A Model of Knot Shape and Volume in Loblolly Pine Trees

Guillermo Trincado, Harold E. Burkhart


The shape and structure of branches attached internally to the stem (knots) for loblolly pine (Pinus taeda L.) trees were modeled. Data on knot shape were obtained from the dissection of branches taken from 34 22-yr-old sample trees growing under ten different initial spacings. A total of 341 branches located below the live crown were dissected in the radial/tangential plane. Afterward, a procedure was implemented to reconstruct the branch diameter perpendicular to the branch pith. This information was used to develop a model for representing knot shape, which assumed that the live portion of a knot can be modeled with a one-parameter equation and the dead portion by assuming a cylindrical shape. To study the variability in shape of individual knots (live portion), the model was fitted to 218 branch profiles using nonlinear mixed-effects modeling techniques. A graphical analysis indicated that the random-effects parameter was related to branch diameter. Thus, branch diameter was included as a predictor variable to reduce between-individual variability in knot shape. Reconstructed knots with smaller diameters were more cylindrical; those with larger diameters were more parabolic or conical in shape. Analytical expressions were derived for estimating the volume of knots (live/dead portions) for three types of branch conditions on simulated trees: 1) live branches; 2) nonoccluded dead branches; and 3) occluded dead branches. The knot model assumes a substantial simplification of branch morphology, but should be useful for representing knots as 3-D entities in the stems of loblolly pine trees.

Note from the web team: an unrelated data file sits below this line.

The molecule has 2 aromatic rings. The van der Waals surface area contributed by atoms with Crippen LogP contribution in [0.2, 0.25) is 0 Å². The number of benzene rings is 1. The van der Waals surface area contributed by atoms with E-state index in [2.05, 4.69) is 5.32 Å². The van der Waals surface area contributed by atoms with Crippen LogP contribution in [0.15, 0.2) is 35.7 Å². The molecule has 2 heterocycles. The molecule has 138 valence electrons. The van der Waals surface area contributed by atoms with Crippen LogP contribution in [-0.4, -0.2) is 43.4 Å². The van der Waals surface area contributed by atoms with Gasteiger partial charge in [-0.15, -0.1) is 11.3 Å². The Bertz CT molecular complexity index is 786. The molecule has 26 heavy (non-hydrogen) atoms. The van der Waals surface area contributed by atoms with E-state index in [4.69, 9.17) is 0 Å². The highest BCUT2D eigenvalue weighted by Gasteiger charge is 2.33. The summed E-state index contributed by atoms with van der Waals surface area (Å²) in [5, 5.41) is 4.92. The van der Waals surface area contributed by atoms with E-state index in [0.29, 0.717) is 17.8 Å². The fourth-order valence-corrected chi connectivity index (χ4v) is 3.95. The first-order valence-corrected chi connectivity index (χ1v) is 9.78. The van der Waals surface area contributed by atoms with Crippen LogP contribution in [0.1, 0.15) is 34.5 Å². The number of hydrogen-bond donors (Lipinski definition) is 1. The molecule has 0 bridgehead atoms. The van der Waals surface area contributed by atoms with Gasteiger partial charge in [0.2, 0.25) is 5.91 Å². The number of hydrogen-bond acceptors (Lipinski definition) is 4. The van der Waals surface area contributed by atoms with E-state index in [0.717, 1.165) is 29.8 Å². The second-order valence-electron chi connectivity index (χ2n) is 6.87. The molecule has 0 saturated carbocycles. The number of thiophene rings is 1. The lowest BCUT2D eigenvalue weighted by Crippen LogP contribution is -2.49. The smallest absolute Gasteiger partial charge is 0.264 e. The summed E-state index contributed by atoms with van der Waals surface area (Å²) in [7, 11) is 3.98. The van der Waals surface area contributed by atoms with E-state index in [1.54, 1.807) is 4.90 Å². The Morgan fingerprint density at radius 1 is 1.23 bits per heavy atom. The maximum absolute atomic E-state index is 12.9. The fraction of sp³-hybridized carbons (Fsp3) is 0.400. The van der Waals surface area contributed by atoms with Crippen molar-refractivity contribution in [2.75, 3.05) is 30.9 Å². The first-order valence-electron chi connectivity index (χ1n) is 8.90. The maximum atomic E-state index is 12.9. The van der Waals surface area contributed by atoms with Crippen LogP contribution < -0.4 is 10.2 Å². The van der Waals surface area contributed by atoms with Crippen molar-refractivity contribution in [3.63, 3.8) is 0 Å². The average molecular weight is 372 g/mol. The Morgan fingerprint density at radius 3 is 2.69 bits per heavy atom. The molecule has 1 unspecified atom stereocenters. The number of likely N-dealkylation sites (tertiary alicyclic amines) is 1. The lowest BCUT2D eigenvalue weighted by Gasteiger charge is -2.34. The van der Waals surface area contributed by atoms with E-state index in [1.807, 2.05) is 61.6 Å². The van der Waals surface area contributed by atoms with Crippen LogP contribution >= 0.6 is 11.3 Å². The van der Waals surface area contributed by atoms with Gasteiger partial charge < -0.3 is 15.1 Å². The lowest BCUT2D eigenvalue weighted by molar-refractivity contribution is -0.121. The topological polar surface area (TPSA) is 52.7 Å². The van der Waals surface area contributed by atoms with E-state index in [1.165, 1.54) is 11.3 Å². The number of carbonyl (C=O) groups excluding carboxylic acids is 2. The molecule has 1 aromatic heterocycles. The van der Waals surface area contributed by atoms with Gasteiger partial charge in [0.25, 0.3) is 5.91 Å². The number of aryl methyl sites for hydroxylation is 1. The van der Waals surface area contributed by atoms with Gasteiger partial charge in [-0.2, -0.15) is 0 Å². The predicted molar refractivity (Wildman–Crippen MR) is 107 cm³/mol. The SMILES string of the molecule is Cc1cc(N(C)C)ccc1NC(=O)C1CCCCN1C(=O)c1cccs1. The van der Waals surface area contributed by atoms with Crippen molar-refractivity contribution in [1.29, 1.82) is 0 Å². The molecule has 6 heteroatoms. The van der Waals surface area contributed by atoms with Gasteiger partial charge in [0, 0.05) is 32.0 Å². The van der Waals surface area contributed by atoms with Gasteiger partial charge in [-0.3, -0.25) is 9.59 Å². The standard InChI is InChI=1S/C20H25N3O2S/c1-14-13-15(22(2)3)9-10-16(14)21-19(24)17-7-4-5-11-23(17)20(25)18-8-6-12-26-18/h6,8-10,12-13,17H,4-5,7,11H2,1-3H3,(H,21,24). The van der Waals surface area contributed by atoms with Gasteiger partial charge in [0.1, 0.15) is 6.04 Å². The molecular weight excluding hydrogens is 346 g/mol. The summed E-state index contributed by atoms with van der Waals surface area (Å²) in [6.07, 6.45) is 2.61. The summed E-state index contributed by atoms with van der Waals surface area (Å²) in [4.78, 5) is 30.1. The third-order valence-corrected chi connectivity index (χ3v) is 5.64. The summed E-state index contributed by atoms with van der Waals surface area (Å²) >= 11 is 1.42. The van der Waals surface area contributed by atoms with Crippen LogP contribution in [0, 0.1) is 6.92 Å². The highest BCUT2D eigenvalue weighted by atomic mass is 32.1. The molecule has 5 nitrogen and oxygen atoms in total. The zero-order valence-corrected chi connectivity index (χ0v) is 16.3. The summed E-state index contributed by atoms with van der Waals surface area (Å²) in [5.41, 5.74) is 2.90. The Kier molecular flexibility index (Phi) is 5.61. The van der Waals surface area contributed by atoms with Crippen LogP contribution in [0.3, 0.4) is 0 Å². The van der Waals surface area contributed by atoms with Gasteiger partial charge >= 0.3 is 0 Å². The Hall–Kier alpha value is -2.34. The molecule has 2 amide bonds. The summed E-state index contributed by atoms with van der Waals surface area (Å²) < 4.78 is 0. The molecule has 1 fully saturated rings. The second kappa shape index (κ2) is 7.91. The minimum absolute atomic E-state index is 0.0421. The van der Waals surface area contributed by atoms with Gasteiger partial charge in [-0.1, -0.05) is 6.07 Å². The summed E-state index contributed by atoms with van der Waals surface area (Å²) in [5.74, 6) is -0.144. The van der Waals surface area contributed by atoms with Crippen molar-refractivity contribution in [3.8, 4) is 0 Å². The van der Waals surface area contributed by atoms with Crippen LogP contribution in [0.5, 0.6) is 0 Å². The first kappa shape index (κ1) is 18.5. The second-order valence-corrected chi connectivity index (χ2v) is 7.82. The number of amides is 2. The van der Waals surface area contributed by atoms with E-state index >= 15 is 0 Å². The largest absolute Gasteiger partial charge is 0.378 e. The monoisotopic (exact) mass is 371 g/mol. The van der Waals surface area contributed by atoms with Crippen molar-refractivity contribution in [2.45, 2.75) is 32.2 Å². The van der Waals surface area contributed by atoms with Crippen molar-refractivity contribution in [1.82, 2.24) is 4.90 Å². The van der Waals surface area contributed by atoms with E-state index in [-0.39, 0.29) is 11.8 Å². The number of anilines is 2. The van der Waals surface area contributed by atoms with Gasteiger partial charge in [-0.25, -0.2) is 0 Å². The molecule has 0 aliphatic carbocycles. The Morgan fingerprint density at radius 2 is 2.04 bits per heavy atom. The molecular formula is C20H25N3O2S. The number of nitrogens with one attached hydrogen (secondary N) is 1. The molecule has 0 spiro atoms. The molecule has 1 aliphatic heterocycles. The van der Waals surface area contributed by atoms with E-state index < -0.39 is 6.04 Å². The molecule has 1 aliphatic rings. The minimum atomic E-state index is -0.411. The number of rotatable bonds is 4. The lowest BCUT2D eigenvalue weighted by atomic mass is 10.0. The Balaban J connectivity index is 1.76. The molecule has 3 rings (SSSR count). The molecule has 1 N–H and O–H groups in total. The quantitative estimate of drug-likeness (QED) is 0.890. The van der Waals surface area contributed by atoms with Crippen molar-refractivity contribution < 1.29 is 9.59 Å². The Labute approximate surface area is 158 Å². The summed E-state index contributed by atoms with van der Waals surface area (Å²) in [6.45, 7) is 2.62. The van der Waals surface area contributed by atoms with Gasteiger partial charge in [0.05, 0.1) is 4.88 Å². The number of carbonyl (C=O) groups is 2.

Wood quality;knot shape;knot volume;<i>Pinus taeda</i>

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